Here is my poem about the Qupqugiaq, which originally appeared in Terrain:

“The Ten-legged Polar Bear”

(Qupqugiaq: a legendary ten-footed polar bear described
by the Inupiaq of Alaska’s Arctic North Slope.)

 

Ten legs are better than two
only if they work together—

when all five legs on one side
and all five legs on the other side

move in concert like a sled runner,
the Qupqugiaq moves smoothly,

but if the legs get tangled up
and one leg trips up another,

then another trips another,
the whole bear comes crashing

down; it takes a lot to get
a ten-legged polar bear upright

and get it moving again—
Think of our enterprise in humanity;

when we work well together,
what union of harmony and grace—

–Scott Edward Anderson, Terrain 13

 

I thought of this poem after reading a blog post by Jerry Colonna that featured David Wagoner’s poem “Lost.”

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Years ago I developed a talk called “Poetry & Business Life,” which I delivered to Rotary Clubs and other gatherings of business people.  I thought of it today after this exchange on Twitter:

poetry & heart & soul RT @greenskeptic: @slboval @GarrettMelby @jerrycolonna Business needs more poetry!

I began my talk, which is unfortunately too long to publish here, with an often quoted line by William Carlos Williams (the Doctor-poet):

“It is difficult to get the news from poems, yet men die miserably every day for lack of what is found there.”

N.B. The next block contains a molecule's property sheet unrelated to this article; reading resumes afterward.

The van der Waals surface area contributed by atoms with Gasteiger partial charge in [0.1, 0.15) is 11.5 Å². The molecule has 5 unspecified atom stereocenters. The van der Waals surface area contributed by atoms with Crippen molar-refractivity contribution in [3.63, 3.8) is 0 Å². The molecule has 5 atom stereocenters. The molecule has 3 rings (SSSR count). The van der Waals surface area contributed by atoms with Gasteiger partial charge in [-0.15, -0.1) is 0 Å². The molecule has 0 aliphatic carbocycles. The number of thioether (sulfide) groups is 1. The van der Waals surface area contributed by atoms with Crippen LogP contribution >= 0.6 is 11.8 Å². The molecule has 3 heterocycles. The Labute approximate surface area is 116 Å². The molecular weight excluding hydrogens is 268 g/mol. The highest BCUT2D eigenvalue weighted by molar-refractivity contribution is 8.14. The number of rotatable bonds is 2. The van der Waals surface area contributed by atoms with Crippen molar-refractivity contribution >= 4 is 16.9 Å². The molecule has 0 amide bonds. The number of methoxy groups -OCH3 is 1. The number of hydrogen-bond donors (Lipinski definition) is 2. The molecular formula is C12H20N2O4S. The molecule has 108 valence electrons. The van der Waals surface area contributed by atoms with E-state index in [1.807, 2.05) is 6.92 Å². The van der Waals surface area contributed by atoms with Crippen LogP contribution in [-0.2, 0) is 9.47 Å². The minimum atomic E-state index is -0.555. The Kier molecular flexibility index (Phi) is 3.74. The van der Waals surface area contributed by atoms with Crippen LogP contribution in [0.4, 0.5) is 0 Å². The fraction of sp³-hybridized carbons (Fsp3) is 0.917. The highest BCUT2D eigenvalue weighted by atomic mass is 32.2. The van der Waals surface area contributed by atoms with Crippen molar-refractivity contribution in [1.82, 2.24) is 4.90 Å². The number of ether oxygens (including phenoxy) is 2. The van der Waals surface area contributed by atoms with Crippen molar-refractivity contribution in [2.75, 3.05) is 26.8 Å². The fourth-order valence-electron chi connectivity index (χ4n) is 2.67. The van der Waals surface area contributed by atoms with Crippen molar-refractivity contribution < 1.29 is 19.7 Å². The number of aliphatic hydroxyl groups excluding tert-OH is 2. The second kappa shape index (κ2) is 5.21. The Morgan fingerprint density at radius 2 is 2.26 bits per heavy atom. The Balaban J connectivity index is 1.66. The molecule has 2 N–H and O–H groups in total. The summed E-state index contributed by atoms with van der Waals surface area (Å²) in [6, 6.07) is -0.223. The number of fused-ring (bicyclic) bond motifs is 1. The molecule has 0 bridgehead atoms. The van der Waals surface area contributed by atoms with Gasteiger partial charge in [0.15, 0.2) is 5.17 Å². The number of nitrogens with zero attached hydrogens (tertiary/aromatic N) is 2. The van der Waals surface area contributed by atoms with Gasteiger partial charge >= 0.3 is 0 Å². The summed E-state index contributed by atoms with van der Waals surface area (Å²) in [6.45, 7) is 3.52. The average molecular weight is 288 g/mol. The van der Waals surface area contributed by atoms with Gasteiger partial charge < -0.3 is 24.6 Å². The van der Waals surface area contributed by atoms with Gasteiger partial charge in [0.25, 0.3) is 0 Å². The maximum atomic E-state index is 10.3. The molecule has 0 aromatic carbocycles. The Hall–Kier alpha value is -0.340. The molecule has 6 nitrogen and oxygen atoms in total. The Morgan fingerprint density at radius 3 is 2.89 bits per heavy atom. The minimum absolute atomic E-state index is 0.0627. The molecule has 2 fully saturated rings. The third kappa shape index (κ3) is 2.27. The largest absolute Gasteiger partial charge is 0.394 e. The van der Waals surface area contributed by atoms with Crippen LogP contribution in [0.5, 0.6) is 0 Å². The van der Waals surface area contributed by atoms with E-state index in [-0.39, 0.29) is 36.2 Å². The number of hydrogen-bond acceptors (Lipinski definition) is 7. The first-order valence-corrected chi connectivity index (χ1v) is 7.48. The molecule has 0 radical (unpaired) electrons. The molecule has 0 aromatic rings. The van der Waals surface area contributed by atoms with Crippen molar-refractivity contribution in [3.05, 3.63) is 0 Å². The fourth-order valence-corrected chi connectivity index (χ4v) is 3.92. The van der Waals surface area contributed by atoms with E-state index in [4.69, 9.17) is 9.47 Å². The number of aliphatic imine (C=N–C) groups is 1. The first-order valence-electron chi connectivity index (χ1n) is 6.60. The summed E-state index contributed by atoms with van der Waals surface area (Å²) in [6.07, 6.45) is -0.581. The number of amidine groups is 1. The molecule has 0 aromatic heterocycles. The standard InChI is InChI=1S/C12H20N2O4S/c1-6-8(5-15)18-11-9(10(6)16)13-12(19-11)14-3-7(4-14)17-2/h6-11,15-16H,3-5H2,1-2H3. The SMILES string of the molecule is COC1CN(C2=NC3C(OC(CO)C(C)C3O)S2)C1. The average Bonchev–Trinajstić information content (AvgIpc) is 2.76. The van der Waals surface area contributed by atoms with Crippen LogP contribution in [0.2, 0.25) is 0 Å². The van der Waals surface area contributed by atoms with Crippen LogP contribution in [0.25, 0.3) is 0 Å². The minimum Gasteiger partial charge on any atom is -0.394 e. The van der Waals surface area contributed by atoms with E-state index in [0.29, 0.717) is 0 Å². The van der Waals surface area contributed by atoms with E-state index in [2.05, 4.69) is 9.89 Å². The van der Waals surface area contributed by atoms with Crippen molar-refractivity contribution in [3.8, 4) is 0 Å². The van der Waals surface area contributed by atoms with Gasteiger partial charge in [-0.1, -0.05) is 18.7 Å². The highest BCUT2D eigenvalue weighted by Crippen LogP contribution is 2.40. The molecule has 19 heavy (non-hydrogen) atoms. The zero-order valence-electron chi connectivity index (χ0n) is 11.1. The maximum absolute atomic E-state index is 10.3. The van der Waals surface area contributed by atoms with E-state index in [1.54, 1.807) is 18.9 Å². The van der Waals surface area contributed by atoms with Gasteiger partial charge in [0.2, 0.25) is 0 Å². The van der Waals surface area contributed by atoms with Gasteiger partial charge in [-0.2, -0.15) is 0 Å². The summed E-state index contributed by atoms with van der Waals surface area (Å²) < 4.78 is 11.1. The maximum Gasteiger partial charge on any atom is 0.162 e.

The real news in my talk was about the importance of allowing poetry into our lives as business people — and yes, of opening our hearts and souls, too.

I also talked about how many poets take up other professions.  Many are teachers, of course, but I was thinking about other professions: doctors, insurance salesman, vps of marketing, copywriters for ad agencies, bankers and publishers, to name a few famous examples.

It’s a product of our age that, with very few exceptions, poets can’t make a living from their craft. As poet Robert Graves said, “There is no money in poetry, but then/ there is no poetry in money either.”

Some, like Wallace Stevens, keep their poetry and business lives completely separate.  But increasingly, as I wrote in my talk,  “more and more poets are coming out of the board room and are more open about their corporate lives in their writing.”

I went on to observe

This is a good thing, both for poetry and for business.  We need a greater understanding of the emotional ties and the spiritual side of the work we do.  So much of our lives are spent among this certain group of people, who are not our family and not always our friends, but who nevertheless represent important relationships.

Together, we are a corpus, an enterprise of humanity, and there is much to be learned from our interactions.

Poetry can be a means to tap into the stories we share; for poetry, with its economical use of language, connects us with our compassionate selves as managers and as business people.  Poetry can teach us how to find the balance within life and work, rather than between life and work.

We need poetry for exactly what can be found there and what it can bring to our lives in the office.

David Whyte, in his book The Heart Aroused, describes the need for poetry in what he calls “the fight to save the soul of corporate America.”  Business people who bring poetry into their business lives and poets who bring their business lives into their poems are also saving poetry by making it more relevant to people’s lives.

This can only be a good thing for the future of poetry in America—and for business.